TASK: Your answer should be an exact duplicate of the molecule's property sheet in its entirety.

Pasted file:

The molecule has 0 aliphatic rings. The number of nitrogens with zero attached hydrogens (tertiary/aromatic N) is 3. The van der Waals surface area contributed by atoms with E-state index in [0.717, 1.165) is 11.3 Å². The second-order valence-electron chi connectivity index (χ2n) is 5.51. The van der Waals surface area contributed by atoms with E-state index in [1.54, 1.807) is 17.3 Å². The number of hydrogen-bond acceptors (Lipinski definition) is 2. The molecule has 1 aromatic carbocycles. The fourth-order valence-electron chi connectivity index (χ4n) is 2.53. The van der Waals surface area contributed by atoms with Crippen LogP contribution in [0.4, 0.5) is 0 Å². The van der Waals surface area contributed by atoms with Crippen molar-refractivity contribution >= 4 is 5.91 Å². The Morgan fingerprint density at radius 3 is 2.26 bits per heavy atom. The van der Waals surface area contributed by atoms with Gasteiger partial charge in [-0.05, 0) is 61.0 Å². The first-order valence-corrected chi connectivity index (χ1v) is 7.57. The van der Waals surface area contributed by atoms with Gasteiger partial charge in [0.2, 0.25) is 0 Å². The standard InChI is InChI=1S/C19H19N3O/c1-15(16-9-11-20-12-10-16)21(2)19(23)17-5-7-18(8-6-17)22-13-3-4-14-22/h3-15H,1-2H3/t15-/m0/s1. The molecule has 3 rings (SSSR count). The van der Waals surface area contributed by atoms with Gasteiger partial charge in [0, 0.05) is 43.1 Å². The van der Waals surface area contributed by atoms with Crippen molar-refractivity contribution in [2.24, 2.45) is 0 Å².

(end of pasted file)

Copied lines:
The molecule has 0 aliphatic rings. The number of nitrogens with zero attached hydrogens (tertiary/aromatic N) is 3. The van der Waals surface area contributed by atoms with E-state index in [0.717, 1.165) is 11.3 Å². The second-order valence-electron chi connectivity index (χ2n) is 5.51. The van der Waals surface area contributed by atoms with E-state index in [1.54, 1.807) is 17.3 Å². The number of hydrogen-bond acceptors (Lipinski definition) is 2. The molecule has 1 aromatic carbocycles. The fourth-order valence-electron chi connectivity index (χ4n) is 2.53. The van der Waals surface area contributed by atoms with Crippen LogP contribution in [0.4, 0.5) is 0 Å². The van der Waals surface area contributed by atoms with Crippen molar-refractivity contribution >= 4 is 5.91 Å². The Morgan fingerprint density at radius 3 is 2.26 bits per heavy atom. The van der Waals surface area contributed by atoms with Gasteiger partial charge in [-0.05, 0) is 61.0 Å². The first-order valence-corrected chi connectivity index (χ1v) is 7.57. The van der Waals surface area contributed by atoms with Gasteiger partial charge in [0.2, 0.25) is 0 Å². The standard InChI is InChI=1S/C19H19N3O/c1-15(16-9-11-20-12-10-16)21(2)19(23)17-5-7-18(8-6-17)22-13-3-4-14-22/h3-15H,1-2H3/t15-/m0/s1. The molecule has 3 rings (SSSR count). The van der Waals surface area contributed by atoms with Gasteiger partial charge in [0, 0.05) is 43.1 Å². The van der Waals surface area contributed by atoms with Crippen molar-refractivity contribution in [2.24, 2.45) is 0 Å².